• WHY ARE PEOPLE RELUCTANT TO RELY ON TEAMS? Although a large number of people believe in the need for greater focus on teams, when it comes to using this approach, people are reluctant to rely on teams. Three primary reasons people have reluctance about teams are: 1. Lack of conviction : Some people do not believe that teams really do perform better than individuals. Others think that teams are probably useful, from a human relations point of view, but are a hindrance when it comes to work productivity and decisive action. 2. Personal discomfort & risk : Many people fear or do not like to work in teams. Most people’s discomfort with teams is because they find the team approach too time consuming, too uncertain or too risky. Weak performance ethics: Some organizations lack compelling purpose that would appeal rationally and emotionally to their people. At worst, the environment of internal politics or external public relationship undermines the mutual trust and openness upon which teams depend. There are two common barriers that often interfere with building effetive teams.
  • These are shown on page 3 of your workbook. There first one is The “I” mentality – Many people have been raised to believe, “I need to look out for number one, me!” That attitude makes it difficult for us to be team players, because it means sharing ourselves with others and letting them have the advantage of our knowledge and skills as well as any information we might have. Teamwork needs to be less me and more we.
  • The second one is the spirit of COMPETITION . This can cause team members to withhold information and therefore sabotage the team effort. This compromises the effectiveness of the organization and builds a bad attitude among team members and among different teams in the same organization.
  • The team leader has to be willing to help the team move beyond misconceptions and barriers. The team leader helps the team realize its finest hour is when all are functioning together, sharing ideas and strengths, and developing and interdependence on each other to achieve a goal. The leader has to be willing to change, grow and move out of their comfort zone thus moving team members out of theirs.
  • Traditionally, a team goes through several stages of development. Each stage of team development presents its own special challenges for a group of people striving to work together successfully. The team and the organization can take specific actions at each stage of development to support the team’s success in accomplishing the team’s mission. At each stage, the team has different needs and questions. These must be addressed if the group is to become a high performing team. The behavior of the leader must be adapted to the changing and developing needs of the group. An effective team leader will structure team building initiatives according to the stages of team development. It is common for a team to revert back to a previous stage throughout the process of establishing a team that is effective and performs at a high level.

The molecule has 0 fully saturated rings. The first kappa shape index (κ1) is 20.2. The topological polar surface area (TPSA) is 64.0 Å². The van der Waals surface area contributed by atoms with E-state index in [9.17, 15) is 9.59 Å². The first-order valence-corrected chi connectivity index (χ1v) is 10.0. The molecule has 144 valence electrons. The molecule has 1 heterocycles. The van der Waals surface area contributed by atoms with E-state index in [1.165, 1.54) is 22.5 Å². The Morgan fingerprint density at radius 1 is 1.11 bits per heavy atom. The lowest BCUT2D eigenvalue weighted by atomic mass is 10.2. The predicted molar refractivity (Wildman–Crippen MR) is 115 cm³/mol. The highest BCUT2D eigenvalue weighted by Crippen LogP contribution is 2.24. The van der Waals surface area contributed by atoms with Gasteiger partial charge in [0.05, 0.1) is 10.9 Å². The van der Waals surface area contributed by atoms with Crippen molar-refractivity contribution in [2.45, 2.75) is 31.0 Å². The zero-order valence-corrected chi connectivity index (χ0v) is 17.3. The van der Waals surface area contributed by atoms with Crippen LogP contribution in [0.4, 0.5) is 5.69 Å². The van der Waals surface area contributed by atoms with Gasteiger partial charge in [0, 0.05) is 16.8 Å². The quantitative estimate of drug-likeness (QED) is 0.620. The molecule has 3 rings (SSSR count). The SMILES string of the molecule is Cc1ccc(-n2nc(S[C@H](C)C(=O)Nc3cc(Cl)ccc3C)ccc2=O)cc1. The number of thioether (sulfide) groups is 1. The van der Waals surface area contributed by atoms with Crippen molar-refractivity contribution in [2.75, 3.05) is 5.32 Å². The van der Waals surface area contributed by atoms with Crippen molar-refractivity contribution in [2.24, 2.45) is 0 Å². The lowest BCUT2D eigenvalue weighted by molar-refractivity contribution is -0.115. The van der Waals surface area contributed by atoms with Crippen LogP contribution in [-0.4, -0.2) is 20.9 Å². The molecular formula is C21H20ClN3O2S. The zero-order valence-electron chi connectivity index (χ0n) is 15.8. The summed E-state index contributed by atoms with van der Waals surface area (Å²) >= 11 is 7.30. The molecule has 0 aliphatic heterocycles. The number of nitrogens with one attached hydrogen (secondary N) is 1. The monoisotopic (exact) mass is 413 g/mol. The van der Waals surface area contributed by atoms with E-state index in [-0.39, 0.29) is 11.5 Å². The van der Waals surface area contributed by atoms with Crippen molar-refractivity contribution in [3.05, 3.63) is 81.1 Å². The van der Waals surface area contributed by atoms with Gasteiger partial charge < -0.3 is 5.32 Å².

• The first stage of developing an effective team is the Structuring Stage. During this stage, team members are getting to know one another and getting comfortable with each other. Members will naturally try to understand their own roles, the roles of the other team members and their purpose in the group. This is entirely natural and to be expected. People are unsure, suspicious and nervous. It is important during this stage for the leader to build awareness of the skills and talents each individual brings to the team to gain commitment and acceptance from all.
  • The Challenge To create a purpose and manage TEAM MEMBERS Team Dynamics EXPLORING why we are together TESTING to identify the boundaries of both interpersonal and task behaviors ASSESSING other team members and the commitment EVALUATING potential risks and rewards ESTABLISHING relationships with leaders and other team members Questions often raised during this level of development are: Do I want to be a part of this team? Will I be accepted as a member? Who is the leader? Is the leader competent? What are we supposed to do together? Is everyone committed to this? How can I contribute? What will be expected of me? What are the pros and cons to being on this team? Who are these people?  Can I trust the other team members?